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Tromsø: Nighlife, Music and Culture in the Arctic

During my first weekend in Tromsø, I was determined to get under its skin. For a town of just 69,000 people it punches well above its weight in musical and cultural circles and I wanted to find out what makes it tick.

Tromsø is a famous breeding ground for electronic music. Artists such as Röyksopp, Bel Canto and Mental Overdrive found their feet here and the city hosts the annual Insomnia techno festival. Check out this video for a little hint as to why Tromsø has something special about it:

 

(click here if the video doesn't load)

 

I was given a few tips by various folk on Twitter and the first one I followed up was a real gem. I made my way to Backbeat Vinyl & Kaffe on Vestregata, a small yet busy record shop slash coffee shop. Their selection of vinyl, in particular for Scandinavian artists, is impressive and if you buy a coffee you can spin a vinyl of your choice. Although I couldn't understand the majority of conversations, I got the impression this is fast becoming a daytime social hangout for those who like their music described in inches.

Backbeat vinyl store in Tromso, Norway

Retro sofa in Tromso, Norway

Further downtown is the Blå Rock Cafe, something of a Tromsø institution. From the outside a modest looking wooden building becomes a rabbit warren of nooks and crannies once inside. Posters adorn the walls, big screens show live sport and even early in the afternoon two of the bars were open serving Mack (the local brew) and the burgers for which Blårock is known, such as the Dead Kennedys, Dinosaur Jr and Red Hot Chili Peppers. Can you guess what the last one has on it?

I had a good chat with one of the barmen who gave me the run down on “his town”. Through his misty eyed anecdotes I could sense a genuine pride of living somewhere completely different, and a genuine dislike of “the big city”, aka Oslo.

They had a DJ just about to start, but instead I headed out of the door and via a few icy pavements checked out the third recommendation, Bastard Bar.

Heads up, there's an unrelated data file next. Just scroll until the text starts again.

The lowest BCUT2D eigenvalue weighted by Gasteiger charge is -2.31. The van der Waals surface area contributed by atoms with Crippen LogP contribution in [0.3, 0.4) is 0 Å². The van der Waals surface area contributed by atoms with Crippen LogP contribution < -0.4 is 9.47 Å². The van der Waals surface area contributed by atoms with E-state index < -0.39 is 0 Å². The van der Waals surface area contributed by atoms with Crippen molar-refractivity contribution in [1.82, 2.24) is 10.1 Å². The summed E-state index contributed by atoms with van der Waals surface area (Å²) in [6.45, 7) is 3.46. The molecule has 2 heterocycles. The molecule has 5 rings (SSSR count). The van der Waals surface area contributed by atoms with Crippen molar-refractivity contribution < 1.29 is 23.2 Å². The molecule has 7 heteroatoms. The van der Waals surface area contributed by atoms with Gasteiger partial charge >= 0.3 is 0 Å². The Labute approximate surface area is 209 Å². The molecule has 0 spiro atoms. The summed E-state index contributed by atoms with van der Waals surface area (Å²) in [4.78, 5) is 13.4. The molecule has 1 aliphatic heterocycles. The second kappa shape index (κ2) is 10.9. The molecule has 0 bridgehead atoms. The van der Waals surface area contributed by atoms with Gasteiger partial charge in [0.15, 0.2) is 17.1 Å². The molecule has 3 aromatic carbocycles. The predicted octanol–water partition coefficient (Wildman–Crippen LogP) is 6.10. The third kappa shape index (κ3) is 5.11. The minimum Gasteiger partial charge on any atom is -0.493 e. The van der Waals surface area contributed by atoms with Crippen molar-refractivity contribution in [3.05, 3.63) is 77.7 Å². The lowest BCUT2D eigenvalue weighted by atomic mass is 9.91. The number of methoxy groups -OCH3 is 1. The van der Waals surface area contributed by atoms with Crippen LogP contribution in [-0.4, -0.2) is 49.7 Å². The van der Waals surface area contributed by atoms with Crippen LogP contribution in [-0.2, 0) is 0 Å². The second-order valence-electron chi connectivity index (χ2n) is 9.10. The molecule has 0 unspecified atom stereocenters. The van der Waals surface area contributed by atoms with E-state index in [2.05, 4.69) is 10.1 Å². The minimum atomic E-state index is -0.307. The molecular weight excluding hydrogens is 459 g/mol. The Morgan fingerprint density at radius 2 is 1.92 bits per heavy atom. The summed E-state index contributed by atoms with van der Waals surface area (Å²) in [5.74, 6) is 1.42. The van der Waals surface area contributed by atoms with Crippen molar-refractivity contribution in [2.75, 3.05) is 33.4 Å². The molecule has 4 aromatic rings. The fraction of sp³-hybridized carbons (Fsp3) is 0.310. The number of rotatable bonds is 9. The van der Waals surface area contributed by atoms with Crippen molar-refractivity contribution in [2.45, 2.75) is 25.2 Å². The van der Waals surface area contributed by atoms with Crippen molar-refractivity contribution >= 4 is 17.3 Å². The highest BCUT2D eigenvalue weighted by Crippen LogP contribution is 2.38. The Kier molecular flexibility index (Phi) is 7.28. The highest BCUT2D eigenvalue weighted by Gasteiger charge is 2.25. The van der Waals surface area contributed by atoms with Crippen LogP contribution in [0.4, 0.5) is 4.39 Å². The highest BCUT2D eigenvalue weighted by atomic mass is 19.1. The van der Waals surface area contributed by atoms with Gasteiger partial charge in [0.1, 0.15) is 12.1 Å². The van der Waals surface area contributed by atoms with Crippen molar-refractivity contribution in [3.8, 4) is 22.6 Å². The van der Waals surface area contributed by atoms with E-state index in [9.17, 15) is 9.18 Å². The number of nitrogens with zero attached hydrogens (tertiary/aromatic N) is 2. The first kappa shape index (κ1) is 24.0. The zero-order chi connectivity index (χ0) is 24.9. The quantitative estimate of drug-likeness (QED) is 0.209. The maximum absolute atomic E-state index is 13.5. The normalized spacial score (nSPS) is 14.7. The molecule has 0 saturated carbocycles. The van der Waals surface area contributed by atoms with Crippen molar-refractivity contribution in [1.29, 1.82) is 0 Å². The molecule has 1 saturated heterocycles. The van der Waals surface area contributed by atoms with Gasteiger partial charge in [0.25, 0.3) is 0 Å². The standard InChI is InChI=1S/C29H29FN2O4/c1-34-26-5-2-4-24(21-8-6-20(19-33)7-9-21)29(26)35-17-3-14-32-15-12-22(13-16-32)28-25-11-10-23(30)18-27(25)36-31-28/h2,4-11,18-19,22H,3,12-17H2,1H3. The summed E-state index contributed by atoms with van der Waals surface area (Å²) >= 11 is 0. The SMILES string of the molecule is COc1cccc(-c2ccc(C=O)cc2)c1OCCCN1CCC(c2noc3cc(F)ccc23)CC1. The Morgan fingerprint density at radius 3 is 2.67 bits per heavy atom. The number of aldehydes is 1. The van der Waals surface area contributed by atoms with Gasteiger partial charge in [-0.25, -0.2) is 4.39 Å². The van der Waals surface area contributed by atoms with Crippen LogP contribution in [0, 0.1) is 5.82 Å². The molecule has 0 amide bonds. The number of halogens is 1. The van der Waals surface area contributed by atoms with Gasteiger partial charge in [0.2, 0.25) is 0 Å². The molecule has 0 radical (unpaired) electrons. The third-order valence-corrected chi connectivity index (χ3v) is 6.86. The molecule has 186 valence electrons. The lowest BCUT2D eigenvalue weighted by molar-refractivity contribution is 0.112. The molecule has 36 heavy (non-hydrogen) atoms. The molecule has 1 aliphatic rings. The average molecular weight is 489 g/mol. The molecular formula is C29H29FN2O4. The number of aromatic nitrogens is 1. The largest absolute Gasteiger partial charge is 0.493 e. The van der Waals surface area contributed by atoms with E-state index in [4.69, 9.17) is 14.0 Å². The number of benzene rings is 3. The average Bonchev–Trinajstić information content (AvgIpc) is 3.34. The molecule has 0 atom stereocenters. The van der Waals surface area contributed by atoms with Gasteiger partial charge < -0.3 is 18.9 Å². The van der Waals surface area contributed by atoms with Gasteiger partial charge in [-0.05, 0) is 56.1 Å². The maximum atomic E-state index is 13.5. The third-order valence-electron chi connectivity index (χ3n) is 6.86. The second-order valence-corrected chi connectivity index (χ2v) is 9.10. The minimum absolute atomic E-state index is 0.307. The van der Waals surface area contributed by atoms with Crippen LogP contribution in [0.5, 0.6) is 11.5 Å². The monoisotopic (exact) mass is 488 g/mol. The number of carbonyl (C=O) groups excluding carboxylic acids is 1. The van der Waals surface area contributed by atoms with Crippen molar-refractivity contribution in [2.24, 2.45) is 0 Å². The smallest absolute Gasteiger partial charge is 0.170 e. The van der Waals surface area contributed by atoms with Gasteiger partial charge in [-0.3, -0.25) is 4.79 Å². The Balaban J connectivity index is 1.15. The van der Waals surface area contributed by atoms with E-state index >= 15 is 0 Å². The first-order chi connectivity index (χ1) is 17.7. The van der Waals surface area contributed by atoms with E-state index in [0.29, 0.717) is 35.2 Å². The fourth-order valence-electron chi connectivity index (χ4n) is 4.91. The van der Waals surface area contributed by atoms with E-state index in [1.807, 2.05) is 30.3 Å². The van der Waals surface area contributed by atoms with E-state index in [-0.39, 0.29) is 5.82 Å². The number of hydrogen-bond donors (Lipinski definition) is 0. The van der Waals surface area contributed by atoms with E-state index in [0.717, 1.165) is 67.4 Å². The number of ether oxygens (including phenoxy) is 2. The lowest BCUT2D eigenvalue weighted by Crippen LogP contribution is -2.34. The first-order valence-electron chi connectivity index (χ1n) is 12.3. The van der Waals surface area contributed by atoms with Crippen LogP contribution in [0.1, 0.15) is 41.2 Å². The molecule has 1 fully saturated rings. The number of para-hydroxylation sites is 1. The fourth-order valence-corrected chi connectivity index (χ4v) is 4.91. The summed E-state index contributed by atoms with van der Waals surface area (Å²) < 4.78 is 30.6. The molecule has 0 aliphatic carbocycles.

What is it with Norwegians and English swear words? I've already come across SHIT, the skateboard brand whose shops in Oslo and Bergen have sadly now closed, and now Bastard.

It wasn't what you'd call a welcoming bar… a few steps down to a wooden door with a neon sign above it, with no clue as to what awaited you on the other side!

Still I went for it and to my surprise I DID NOT end up in Narnia! It was as expected really, dark, moody, with a whole bunch of regulars mooching about. It's obviously a metal/punk bar at heart, but it's live schedule suggests any style of music is welcome.

While I was in Bastard an older guy came in with a bag, found his mates, then dished out a whole load of vinyl he'd just bought over at Backbeat.

At that moment I knew I'd visited the right places, I'd got an insight into the real Tromsø, the places I'd be hanging out in if I lived here. But it also reminded me how small the town is.

There were a few more places I didn't get the chance to visit, especially some that I noted down from a whole bunch of posters that were literally all over the town.

These gave an indication of the variety of cultural events taking place in the town outside of the music circles I was looking in, such as the International Film Festival which kicks off just next week. I'm planning a return in February or March, so I'll come back and update this post then.

My verdict on Tromsø? As suspected, for a town so small and so remote, there is a whole load of stuff going on here. This town isn't just houses, bars, snow, mountains and 69,000 people, it's the cultural hub of the whole of Northern Norway. And that's a blinkin big place.

Signing off this post is Tromsø's very own Röyksopp featuring everyone's favourite Swedish popette, Robyn. Enjoy 🙂

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About the Author: David Nikel

Originally from the UK, David now lives in Trondheim and was the original founder of Life in Norway back in 2011. He now works as a freelance writer for technology companies in Scandinavia.

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